(v)   In the fourth quarter of 2003, our results included a $2 million ($1 million net of income taxes or $0.01 per common share) charge relating to the write-off of costs incurred with respect to a potential joint venture transaction with Tembec Inc. that was not completed.

 


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44   Management’s Discussion and Analysis

(NET SALES AND OPERATING CHARTS)

Net sales of $4.8 billion

Net sales in 2003 totaled $4,777 million, down $713 million or 13% from net sales of $5,490 million in 2002. This decrease was mainly attributable to the effect of a 12% rapid decline in the year-over-year average value of the U.S. dollar when compared to the Canadian dollar (approximate $490 million impact, net of the effect of our hedging program) on both our domestic and export sales, and to lower shipments for all of our principal products, except corrugated containers, caused primarily by weak demand (approximate $150 million impact). In addition, the results for 2002 were impacted by the reversal of a $28 million provision, of which $8 million was recorded in the first quarter of 2002 and $20 million was recorded in the second half of 2001 for countervailing and antidumping duties pertaining to the Canada-U.S. softwood lumber dispute. Overall, our U.S. dollar denominated transaction prices for 2003 remained low at 92% of trend1 prices, unchanged in comparison to 2002. Within Canada, however, the decline of the U.S. dollar negatively impacted our Canadian dollar denominated prices, which are derived from U.S. dollar denominated prices.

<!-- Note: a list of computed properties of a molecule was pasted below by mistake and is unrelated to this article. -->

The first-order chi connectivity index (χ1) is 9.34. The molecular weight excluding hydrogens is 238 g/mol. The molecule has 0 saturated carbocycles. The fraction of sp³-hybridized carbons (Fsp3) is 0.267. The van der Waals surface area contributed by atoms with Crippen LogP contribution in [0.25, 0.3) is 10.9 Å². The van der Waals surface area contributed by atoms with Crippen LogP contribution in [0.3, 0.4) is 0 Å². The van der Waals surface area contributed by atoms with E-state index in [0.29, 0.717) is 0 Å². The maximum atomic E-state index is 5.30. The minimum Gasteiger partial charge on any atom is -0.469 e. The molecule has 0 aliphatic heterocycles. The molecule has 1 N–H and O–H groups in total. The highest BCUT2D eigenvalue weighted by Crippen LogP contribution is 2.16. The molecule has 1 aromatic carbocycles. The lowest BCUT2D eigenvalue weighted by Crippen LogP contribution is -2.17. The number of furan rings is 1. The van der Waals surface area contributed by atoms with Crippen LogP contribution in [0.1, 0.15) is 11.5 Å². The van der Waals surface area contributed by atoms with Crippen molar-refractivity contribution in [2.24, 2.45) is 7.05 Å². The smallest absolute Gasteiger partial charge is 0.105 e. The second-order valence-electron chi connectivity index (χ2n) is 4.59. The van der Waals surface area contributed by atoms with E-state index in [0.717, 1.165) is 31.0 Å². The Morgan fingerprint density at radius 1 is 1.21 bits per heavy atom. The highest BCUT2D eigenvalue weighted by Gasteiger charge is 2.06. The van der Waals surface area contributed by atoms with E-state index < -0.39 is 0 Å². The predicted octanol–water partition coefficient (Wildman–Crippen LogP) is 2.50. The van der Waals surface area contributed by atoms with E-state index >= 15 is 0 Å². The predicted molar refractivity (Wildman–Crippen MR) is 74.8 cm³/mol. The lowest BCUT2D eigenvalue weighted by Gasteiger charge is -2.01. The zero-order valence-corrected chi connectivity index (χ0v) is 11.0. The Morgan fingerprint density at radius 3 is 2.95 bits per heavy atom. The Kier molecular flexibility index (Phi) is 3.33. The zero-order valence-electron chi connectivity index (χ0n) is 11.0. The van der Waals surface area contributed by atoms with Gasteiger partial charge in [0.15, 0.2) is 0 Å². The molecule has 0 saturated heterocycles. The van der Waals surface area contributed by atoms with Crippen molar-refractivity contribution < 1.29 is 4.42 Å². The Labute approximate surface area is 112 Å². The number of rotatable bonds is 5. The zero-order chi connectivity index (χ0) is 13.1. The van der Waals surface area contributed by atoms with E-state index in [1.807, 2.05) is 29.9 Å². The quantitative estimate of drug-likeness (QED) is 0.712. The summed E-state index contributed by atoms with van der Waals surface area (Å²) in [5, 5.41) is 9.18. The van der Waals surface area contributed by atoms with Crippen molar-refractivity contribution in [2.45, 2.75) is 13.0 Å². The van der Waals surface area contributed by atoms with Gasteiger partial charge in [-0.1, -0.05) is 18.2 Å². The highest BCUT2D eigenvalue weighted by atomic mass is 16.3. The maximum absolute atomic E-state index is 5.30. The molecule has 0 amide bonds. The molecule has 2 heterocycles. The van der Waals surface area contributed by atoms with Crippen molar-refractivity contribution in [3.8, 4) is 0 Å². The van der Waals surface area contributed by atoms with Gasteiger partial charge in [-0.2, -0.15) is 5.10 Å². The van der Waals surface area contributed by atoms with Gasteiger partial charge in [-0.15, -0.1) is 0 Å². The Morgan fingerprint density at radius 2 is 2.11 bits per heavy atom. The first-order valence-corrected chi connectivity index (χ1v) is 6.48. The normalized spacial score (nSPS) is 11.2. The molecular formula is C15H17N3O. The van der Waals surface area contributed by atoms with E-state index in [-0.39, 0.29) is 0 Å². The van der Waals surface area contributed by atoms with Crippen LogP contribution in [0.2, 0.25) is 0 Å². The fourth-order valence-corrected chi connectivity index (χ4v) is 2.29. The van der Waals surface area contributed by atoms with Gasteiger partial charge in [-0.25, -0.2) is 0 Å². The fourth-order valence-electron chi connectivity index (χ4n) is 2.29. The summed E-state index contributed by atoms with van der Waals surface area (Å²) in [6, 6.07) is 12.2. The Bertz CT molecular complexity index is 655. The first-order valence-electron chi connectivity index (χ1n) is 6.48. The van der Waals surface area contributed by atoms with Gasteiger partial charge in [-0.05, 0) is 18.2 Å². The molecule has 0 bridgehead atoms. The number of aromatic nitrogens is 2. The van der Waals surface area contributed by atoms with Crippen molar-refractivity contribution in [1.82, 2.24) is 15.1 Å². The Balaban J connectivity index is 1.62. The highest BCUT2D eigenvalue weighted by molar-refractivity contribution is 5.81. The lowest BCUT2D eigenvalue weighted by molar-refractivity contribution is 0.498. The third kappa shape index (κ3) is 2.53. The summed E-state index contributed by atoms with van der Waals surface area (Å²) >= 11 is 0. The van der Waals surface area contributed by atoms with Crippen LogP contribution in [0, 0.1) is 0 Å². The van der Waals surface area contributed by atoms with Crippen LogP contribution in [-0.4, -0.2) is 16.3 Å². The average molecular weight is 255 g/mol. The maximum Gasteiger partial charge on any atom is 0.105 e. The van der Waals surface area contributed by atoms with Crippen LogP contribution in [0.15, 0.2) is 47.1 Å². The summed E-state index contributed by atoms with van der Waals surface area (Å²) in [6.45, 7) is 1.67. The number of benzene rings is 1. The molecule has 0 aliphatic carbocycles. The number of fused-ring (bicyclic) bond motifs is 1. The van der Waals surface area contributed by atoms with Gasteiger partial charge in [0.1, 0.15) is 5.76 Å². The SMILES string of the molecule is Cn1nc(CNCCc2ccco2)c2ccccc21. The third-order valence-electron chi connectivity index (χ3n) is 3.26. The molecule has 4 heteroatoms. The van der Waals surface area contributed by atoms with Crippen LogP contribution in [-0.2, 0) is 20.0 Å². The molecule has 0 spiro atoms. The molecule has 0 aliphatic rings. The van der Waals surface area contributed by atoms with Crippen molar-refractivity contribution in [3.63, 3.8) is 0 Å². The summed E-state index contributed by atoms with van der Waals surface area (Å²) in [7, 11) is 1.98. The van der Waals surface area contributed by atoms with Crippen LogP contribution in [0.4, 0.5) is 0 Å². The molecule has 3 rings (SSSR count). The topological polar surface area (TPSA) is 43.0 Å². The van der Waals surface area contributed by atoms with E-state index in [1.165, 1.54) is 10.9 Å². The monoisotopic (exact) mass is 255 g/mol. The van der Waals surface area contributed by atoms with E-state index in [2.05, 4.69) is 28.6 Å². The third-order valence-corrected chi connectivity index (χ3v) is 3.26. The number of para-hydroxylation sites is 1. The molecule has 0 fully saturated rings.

Operating loss of $92 million

Cost of sales decreased by $374 million or 9% in 2003 compared to 2002. This decrease was mainly due to the impact of a weaker U.S. dollar on our U.S. dollar denominated operating expenses, lower shipments and the impact of our quality and profitability improvement programs. These factors were partially offset by higher energy costs, as well as by the inclusion of fewer investment tax credits related to research and development expenses of current and prior years in 2003 ($10 million) compared to 2002 ($16 million).

Sales, general and administrative (SG&A) expenses decreased by $11 million or 3% (or $13 million or 4% when excluding unusual items of $2 million pertaining to the write-off of transaction costs) in 2003 compared to 2002. This mainly reflected the impact of a weaker U.S. dollar on our U.S. dollar denominated costs and the inclusion of a $6 million mark-to-market gain on certain foreign exchange contracts not considered as hedges for accounting purposes. Lower employee profit-sharing expenses in 2003 compared to 2002 and other cost reduction initiatives also contributed to the decrease in SG&A. These factors were partially offset by an increase in stock-based compensation and pension expenses.